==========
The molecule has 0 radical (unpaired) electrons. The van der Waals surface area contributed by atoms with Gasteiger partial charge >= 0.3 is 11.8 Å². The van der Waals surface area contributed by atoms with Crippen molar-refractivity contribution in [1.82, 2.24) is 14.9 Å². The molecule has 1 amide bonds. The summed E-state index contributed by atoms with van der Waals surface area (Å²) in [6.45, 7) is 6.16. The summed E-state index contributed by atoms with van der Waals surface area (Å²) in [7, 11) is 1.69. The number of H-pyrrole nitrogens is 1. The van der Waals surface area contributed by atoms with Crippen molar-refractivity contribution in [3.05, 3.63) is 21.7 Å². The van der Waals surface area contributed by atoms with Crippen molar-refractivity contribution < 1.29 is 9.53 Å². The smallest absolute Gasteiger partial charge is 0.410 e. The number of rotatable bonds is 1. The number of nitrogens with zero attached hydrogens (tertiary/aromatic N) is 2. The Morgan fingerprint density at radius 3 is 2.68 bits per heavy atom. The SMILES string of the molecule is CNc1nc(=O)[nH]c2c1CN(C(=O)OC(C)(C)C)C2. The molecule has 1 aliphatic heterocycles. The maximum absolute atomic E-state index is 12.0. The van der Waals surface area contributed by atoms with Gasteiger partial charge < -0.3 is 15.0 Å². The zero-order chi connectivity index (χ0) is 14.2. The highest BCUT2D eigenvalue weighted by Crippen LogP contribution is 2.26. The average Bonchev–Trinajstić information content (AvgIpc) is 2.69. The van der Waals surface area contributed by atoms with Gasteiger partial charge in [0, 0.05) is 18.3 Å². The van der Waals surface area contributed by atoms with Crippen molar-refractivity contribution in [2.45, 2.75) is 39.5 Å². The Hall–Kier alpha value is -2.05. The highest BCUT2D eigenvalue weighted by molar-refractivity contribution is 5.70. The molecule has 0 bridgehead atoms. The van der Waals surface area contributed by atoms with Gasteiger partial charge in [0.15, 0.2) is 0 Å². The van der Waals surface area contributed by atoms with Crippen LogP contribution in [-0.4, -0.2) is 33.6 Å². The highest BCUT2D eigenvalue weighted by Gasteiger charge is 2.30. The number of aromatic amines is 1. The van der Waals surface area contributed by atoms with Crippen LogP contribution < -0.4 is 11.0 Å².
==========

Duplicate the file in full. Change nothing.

The molecule has 0 radical (unpaired) electrons. The van der Waals surface area contributed by atoms with Gasteiger partial charge >= 0.3 is 11.8 Å². The van der Waals surface area contributed by atoms with Crippen molar-refractivity contribution in [1.82, 2.24) is 14.9 Å². The molecule has 1 amide bonds. The summed E-state index contributed by atoms with van der Waals surface area (Å²) in [6.45, 7) is 6.16. The summed E-state index contributed by atoms with van der Waals surface area (Å²) in [7, 11) is 1.69. The number of H-pyrrole nitrogens is 1. The van der Waals surface area contributed by atoms with Crippen molar-refractivity contribution in [3.05, 3.63) is 21.7 Å². The van der Waals surface area contributed by atoms with Crippen molar-refractivity contribution < 1.29 is 9.53 Å². The smallest absolute Gasteiger partial charge is 0.410 e. The number of rotatable bonds is 1. The number of nitrogens with zero attached hydrogens (tertiary/aromatic N) is 2. The Morgan fingerprint density at radius 3 is 2.68 bits per heavy atom. The SMILES string of the molecule is CNc1nc(=O)[nH]c2c1CN(C(=O)OC(C)(C)C)C2. The molecule has 1 aliphatic heterocycles. The maximum absolute atomic E-state index is 12.0. The van der Waals surface area contributed by atoms with Gasteiger partial charge < -0.3 is 15.0 Å². The zero-order chi connectivity index (χ0) is 14.2. The highest BCUT2D eigenvalue weighted by Crippen LogP contribution is 2.26. The average Bonchev–Trinajstić information content (AvgIpc) is 2.69. The van der Waals surface area contributed by atoms with Gasteiger partial charge in [0, 0.05) is 18.3 Å². The van der Waals surface area contributed by atoms with Crippen molar-refractivity contribution in [2.45, 2.75) is 39.5 Å². The Hall–Kier alpha value is -2.05. The highest BCUT2D eigenvalue weighted by molar-refractivity contribution is 5.70. The molecule has 0 bridgehead atoms. The van der Waals surface area contributed by atoms with Gasteiger partial charge in [0.15, 0.2) is 0 Å². The van der Waals surface area contributed by atoms with Crippen LogP contribution in [-0.4, -0.2) is 33.6 Å². The highest BCUT2D eigenvalue weighted by Gasteiger charge is 2.30. The number of aromatic amines is 1. The van der Waals surface area contributed by atoms with Crippen LogP contribution < -0.4 is 11.0 Å².